But a bicycle is one of the best ways to see the area during the festival. It’s slow enough to hop on and hop off, to explore the banks of the seasonal riverbeds, which are carpeted with red, or have a picnic among the flowers. But you’ll still be able to cover enough ground to see a number of different areas.

The most popular area to see the anemones is the Shokeda Forest, where red flowers dot the landscape. But Tanner is hoping visitors will also discover the northern part of the Gaza Periphery area, near Kibbutz Carmia, which also has pockets of brilliant red contrasting against the green vegetation of late winter.

Some suggestions for areas to see the flowers, according to the event organizers:

The best season to explore the southern region of Israel near the Gaza border is from December to Passover, when the rains make the desert bloom but before it gets too hot. And late January-February, when the kalaniyot are in full bloom, is the best time of all. Each year, the peak blossom date varies, but early rains this past fall in October mean that the anemones are already plentiful.

The kalaniyot are just starting to blossom in late January. The areas near seasonal streams now have the highest concentration of kalaniyot, but the blossoms will spread over the next few weeks. (Melanie Lidman/Times of Israel)
The ‘kalaniyot’ are just starting to blossom in late January. The areas near seasonal streams now have the highest concentration of anemones, but the blossoms will spread over the next few weeks. (Melanie Lidman/Times of Israel)

 

The 217 store offers bike rentals (NIS 50 for four hours, in addition to trailers for kids and tandem bikes) and route suggestions. They will also host a farmer’s market for local farmers and artists to sell their wares on Saturday, January 30.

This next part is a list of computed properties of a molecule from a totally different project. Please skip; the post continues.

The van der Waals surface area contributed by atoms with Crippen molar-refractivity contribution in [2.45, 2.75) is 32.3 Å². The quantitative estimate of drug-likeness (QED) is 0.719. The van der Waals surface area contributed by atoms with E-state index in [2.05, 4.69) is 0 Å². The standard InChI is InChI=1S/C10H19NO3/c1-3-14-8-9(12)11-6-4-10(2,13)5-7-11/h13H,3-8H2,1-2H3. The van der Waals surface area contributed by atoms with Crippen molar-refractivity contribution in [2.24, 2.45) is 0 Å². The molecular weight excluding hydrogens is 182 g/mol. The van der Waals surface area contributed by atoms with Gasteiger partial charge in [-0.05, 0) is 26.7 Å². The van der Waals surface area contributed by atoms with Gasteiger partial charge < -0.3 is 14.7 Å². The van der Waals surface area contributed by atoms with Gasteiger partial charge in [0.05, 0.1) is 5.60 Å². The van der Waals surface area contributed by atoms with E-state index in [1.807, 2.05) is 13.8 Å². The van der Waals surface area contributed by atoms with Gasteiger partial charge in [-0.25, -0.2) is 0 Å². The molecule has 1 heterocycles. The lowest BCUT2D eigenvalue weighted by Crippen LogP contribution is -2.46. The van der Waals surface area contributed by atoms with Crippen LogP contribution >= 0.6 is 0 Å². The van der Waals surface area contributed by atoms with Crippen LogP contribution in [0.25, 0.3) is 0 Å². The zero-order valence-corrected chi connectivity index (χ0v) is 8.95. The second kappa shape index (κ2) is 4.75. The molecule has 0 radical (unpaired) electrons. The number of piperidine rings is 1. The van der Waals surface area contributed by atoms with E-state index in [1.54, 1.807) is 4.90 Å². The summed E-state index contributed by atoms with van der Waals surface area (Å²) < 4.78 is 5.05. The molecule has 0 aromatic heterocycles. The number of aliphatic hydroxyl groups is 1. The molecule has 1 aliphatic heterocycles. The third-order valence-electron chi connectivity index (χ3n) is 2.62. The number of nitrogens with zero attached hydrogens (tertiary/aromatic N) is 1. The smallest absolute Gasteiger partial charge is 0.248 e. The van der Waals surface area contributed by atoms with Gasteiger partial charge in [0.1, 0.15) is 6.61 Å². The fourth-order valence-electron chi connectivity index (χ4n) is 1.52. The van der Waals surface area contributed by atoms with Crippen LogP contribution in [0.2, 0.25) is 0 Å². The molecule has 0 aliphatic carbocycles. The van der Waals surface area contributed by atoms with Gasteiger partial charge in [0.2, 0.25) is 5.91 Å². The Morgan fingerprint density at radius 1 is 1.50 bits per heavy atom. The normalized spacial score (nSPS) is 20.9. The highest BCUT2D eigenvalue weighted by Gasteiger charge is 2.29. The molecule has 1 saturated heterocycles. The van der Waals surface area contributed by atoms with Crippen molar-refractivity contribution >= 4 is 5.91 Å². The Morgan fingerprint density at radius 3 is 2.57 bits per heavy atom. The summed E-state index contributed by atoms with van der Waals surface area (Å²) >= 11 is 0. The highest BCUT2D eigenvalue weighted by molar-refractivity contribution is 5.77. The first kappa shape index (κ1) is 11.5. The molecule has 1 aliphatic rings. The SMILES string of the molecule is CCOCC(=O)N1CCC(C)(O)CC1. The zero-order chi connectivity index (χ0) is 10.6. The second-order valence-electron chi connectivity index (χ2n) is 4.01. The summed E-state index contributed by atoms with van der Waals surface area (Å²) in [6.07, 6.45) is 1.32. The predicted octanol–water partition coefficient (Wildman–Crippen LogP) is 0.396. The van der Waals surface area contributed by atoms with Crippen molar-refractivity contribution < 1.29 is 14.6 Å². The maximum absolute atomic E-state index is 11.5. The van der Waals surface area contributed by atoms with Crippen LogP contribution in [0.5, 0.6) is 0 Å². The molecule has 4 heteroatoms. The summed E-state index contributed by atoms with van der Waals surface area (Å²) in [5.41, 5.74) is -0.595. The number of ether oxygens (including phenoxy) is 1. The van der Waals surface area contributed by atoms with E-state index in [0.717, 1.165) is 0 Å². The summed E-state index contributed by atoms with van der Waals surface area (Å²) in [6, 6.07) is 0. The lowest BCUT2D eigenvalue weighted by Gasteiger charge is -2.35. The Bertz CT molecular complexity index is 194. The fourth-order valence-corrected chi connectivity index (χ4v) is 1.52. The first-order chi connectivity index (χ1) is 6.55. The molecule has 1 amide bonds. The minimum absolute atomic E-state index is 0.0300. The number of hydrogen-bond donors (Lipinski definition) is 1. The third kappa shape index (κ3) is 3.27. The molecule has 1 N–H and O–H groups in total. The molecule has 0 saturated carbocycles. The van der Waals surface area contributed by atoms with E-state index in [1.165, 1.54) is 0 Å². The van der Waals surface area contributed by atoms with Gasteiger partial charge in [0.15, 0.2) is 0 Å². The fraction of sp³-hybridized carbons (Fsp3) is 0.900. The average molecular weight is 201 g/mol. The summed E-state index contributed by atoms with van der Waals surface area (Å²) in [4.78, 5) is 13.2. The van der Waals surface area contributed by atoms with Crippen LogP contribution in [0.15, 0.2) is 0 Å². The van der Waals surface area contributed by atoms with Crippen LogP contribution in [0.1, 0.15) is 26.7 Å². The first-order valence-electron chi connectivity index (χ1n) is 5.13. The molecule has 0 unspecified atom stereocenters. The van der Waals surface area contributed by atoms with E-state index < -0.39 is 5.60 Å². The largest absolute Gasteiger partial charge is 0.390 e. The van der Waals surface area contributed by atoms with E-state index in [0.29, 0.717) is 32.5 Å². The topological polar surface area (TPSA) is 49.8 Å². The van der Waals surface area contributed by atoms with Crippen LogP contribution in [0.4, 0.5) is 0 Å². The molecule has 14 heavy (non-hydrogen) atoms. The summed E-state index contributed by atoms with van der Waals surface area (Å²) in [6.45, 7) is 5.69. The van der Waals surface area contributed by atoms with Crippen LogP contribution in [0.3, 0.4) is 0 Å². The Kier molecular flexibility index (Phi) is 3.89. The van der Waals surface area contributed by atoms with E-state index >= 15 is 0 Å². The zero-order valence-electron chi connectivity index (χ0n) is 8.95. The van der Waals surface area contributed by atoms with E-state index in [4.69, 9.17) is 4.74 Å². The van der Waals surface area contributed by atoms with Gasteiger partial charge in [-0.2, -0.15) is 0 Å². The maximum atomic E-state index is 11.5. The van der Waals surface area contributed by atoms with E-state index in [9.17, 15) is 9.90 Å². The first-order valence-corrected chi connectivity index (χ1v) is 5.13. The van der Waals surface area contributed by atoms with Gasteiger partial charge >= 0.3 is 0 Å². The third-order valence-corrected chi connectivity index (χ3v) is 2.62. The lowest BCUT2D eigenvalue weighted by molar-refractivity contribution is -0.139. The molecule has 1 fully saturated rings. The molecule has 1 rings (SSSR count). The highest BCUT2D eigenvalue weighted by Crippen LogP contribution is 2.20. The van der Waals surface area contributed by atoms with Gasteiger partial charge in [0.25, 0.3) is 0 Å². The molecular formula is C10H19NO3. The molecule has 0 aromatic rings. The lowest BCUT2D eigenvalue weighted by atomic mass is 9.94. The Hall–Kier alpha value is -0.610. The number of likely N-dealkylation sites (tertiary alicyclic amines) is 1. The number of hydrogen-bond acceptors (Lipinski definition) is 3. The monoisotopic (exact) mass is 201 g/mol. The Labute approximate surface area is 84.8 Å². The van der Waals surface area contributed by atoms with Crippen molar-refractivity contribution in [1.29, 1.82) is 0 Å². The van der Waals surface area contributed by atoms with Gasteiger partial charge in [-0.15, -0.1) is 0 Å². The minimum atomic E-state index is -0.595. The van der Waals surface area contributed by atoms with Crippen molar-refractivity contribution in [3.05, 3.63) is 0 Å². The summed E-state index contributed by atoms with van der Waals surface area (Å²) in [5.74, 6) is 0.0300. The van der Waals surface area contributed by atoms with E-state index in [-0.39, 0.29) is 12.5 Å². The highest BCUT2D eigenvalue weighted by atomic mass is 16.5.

For families and hobby cyclists, the store recommends their yellow route, a 6-8 km flat ride through sprouting wheat fields that parallels the Shikma riverbed for part of the ride, where kalaniyot explode among the weeds next to the seasonal stream.

More experienced cyclists can opt for their black route, a 14-km ride that can include an optional jaunt to Netiv Ha’asara, with a short but surprisingly steep uphill. During Darom Adom, visitors to Netiv Ha’asara can decorate a piece of pottery and add it to the moshav’s “Path of Peace” mural on the concrete security barrier at the edge of the moshav closest to Gaza.

Patricio (Pato) Tanner in front of the mural at Nativ Ha'Asara, where visitors will be able to add their own piece to the mural. (Melanie Lidman/Times of Israel)
Patricio (Pato) Tanner in front of the mural at Moshav Netiv Ha’asara, where visitors will be able to add their own piece to the mural. (Melanie Lidman/Times of Israel)

 

Visitors will be able to add their own piece to the mural at Nativ Ha'Asara, located at the closest point to Gaza. (Melanie Lidman/Times of Israel)
Visitors will be able to add their own piece to the mural at Moshav Netiv Ha’asara, located at the closest point to Gaza. (Melanie Lidman/Times of Israel)

Mountain bikes are recommended for all routes, since some of the paths are gravel. For mountain-bike enthusiasts, 217 will shuttle you to the Gvar’am Nature Reserve, which boasts an excellent single track, and also has a massive amount of kalaniyot this year.

Many local artisanal farms open their doors to visitors during the Darom Adom Festival — from ostrich farms to sheep-cheese farms to pick-you-own farms. When you drop off your rental at 217, you can even try five different types of the local beer, called Weizenfelder, which are available for a steal at only NIS 17 per bottle.

If you’re worried about seeing the best blossoms, the Darom Adom website updates their Top 10 recommendations daily. But wherever you go, make sure to go slow. Time to stop and smell the flowers.